Protein-nucleic acid complexes work in living cells to faithfully replicate (copy) the DNA genome to form the genetic material of the daughter cells, to transcribe and process specific messenger RNA sequences to permit `expression' of the defined genes, and to direct the synthesis of specific required proteins at various stages of development. These molecular complexes, which drive and direct these central processes of cellular function, largely self-assemble from individual protein and nucleic acid components to form the so-called `macromolecular machines of gene expression'. We are continuing a program of research that uses the methods of physics and chemistry to understand the specific molecular processes that are involved in the function and regulation of these machines, in part because understanding these central processes in molecular detail will help in the development of specific tools to control diseases of anomalous gene expression and development, including various forms of cancer and related genetic diseases.

Agency
National Institute of Health (NIH)
Institute
National Institute of General Medical Sciences (NIGMS)
Type
Research Project (R01)
Project #
5R01GM015792-52
Application #
9617253
Study Section
Macromolecular Structure and Function B Study Section (MSFB)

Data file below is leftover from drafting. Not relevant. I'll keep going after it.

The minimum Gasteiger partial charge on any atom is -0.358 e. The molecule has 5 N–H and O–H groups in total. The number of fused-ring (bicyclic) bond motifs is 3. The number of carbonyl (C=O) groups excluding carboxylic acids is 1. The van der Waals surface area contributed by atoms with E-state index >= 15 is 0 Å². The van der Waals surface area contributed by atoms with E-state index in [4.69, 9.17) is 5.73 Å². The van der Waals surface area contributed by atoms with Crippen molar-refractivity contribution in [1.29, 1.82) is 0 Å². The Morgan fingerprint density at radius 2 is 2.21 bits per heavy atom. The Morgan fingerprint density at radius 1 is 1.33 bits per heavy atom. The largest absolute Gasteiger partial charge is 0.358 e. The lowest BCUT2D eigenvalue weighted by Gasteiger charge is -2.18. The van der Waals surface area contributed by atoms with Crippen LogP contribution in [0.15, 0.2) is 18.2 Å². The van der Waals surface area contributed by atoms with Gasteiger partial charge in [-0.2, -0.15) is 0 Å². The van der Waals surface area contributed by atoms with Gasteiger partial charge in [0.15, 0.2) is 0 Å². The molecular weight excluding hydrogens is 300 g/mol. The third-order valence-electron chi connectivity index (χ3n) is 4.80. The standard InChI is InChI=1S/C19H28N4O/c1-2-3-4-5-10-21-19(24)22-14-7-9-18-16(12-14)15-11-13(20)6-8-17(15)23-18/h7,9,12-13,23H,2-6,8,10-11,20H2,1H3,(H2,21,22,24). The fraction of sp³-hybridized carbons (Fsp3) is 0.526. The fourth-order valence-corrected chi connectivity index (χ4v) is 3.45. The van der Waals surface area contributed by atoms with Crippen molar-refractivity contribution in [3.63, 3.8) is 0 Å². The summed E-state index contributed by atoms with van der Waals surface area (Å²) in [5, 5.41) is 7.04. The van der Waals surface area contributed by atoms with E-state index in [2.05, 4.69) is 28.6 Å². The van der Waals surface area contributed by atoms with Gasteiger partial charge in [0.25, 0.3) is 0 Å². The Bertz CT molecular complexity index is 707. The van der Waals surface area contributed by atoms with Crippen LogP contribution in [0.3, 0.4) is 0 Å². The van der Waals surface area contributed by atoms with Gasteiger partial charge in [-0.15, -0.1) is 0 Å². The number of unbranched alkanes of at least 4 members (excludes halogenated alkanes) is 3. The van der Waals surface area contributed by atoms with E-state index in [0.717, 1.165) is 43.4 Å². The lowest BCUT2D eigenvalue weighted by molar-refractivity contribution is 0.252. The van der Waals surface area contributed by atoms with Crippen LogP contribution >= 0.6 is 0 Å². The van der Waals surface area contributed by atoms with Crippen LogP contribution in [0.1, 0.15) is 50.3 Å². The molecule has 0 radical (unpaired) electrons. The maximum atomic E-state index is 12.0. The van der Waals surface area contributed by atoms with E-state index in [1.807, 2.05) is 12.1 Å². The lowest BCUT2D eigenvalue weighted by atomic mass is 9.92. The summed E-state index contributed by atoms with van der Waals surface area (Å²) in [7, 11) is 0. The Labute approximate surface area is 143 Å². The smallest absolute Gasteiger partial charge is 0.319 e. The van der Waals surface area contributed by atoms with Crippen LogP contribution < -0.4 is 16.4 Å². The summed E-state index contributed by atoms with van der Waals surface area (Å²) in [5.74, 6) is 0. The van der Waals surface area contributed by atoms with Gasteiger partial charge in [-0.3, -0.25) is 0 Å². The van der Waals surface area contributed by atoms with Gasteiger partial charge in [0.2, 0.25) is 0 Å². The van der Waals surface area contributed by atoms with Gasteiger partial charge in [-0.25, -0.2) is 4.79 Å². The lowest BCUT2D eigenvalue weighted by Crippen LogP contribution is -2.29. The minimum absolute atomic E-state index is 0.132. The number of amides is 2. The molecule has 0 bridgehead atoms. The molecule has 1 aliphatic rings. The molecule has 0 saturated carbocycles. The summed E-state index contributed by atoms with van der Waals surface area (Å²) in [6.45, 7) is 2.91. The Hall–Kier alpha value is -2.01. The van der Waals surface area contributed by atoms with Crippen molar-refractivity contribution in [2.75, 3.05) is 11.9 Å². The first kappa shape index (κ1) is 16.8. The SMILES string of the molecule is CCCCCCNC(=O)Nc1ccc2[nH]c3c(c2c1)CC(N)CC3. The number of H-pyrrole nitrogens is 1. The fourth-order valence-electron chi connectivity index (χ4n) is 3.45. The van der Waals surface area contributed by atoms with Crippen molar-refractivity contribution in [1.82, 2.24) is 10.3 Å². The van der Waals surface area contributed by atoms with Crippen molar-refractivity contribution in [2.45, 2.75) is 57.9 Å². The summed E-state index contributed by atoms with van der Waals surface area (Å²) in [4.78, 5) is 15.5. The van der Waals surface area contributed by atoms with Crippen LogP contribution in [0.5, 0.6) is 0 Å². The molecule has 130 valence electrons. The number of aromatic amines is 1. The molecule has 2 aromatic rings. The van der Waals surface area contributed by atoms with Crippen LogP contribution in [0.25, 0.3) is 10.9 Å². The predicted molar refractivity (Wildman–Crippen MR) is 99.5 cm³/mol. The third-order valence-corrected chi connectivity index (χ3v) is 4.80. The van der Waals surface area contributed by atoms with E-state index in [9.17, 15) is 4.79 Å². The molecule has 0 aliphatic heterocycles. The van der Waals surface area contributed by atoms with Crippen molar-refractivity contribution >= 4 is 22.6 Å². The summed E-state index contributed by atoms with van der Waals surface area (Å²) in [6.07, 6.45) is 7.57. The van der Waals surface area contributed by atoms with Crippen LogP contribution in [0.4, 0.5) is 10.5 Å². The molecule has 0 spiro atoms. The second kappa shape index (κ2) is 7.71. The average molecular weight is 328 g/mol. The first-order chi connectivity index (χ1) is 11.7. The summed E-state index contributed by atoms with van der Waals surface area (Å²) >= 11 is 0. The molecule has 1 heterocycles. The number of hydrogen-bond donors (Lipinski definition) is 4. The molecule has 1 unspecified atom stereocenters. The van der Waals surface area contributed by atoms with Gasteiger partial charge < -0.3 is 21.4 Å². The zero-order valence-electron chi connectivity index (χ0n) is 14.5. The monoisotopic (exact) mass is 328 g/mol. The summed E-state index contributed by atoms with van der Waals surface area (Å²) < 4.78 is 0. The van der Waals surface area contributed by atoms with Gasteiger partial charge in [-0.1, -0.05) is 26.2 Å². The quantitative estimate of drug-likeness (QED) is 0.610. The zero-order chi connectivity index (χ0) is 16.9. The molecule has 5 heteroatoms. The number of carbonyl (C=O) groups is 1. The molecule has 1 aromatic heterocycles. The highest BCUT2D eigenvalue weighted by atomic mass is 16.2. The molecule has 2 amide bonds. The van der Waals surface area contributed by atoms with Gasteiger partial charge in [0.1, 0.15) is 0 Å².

Program Officer
Preusch, Peter
Project Start
1978-01-01
Project End
2021-12-31
Budget Start
2019-01-01
Budget End
2019-12-31
Support Year
52
Fiscal Year
2019
Total Cost
Indirect Cost
Name
University of Oregon
Department
Biochemistry
Type
Organized Research Units
DUNS #
City
Eugene
State
OR
Country
United States
Zip Code
97403
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Lee, Wonbae; Gillies, John P; Jose, Davis et al. (2016) Single-molecule FRET studies of the cooperative and non-cooperative binding kinetics of the bacteriophage T4 single-stranded DNA binding protein (gp32) to ssDNA lattices at replication fork junctions. Nucleic Acids Res 44:10691-10710
Phelps, Carey; Israels, Brett; Marsh, Morgan C et al. (2016) Using Multiorder Time-Correlation Functions (TCFs) To Elucidate Biomolecular Reaction Pathways from Microsecond Single-Molecule Fluorescence Experiments. J Phys Chem B 120:13003-13016
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Jose, Davis; Weitzel, Steven E; Baase, Walter A et al. (2015) Mapping the interactions of the single-stranded DNA binding protein of bacteriophage T4 (gp32) with DNA lattices at single nucleotide resolution: polynucleotide binding and cooperativity. Nucleic Acids Res 43:9291-305
Jose, Davis; Weitzel, Steven E; Baase, Walter A et al. (2015) Mapping the interactions of the single-stranded DNA binding protein of bacteriophage T4 (gp32) with DNA lattices at single nucleotide resolution: gp32 monomer binding. Nucleic Acids Res 43:9276-90
Zhao, Huaying; Ghirlando, Rodolfo; Alfonso, Carlos et al. (2015) A multilaboratory comparison of calibration accuracy and the performance of external references in analytical ultracentrifugation. PLoS One 10:e0126420
von Hippel, Peter H (2014) Increased subtlety of transcription factor binding increases complexity of genome regulation. Proc Natl Acad Sci U S A 111:17344-5